Trade between the United States and Mexico is crucial to both nations, and Texas has been the leading state for exports and imports between the two countries for decades. The Perryman Group estimates that trade between Texas and Mexico generates business activity across the United States of almost $1 trillion in gross domestic product annually and more than 8 million jobs (including multiplier effects and based on 2023 trade levels), with much of the activity concentrated in Texas.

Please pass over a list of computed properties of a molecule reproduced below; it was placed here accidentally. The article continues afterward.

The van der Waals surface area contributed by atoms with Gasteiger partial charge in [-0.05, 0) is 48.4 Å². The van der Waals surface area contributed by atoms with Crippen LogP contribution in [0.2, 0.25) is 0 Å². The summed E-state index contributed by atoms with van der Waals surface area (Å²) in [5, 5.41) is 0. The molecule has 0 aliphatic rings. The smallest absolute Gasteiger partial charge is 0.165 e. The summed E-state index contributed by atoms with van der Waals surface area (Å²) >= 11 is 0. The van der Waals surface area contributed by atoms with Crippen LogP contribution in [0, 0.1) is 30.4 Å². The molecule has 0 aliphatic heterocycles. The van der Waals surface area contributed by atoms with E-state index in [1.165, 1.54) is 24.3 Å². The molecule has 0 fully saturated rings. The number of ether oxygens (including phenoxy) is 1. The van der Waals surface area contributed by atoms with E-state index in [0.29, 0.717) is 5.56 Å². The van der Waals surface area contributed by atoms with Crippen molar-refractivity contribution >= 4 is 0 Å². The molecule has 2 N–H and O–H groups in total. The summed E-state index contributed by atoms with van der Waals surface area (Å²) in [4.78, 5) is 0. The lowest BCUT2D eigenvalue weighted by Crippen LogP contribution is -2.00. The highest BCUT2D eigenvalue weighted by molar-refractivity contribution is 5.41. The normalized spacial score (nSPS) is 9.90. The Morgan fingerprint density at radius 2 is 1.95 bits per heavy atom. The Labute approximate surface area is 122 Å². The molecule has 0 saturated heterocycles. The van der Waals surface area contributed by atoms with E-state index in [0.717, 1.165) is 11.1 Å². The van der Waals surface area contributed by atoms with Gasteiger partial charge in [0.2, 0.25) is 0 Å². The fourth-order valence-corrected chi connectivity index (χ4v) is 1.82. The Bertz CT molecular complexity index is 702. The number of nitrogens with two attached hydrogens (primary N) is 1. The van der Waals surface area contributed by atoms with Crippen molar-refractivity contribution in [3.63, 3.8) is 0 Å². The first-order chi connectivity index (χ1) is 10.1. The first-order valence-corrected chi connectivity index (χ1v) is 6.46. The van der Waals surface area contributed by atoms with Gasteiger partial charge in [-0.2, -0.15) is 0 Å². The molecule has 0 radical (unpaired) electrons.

Every day, thousands of trucks cross the Texas-Mexico border, bringing a variety of goods ranging from fruits and vegetables to electronic equipment. Cross-border supply chains are common, and manufacturing facilities on both sides of the border depend on the efficient flow of products across the border. The recent slowdowns due to additional inspections disrupted these patterns, resulting in not only spoilage of perishable items, but also production delays. Given the strained capacity at the border in normal times, it will be difficult and, in many instances, impossible to “catch up.”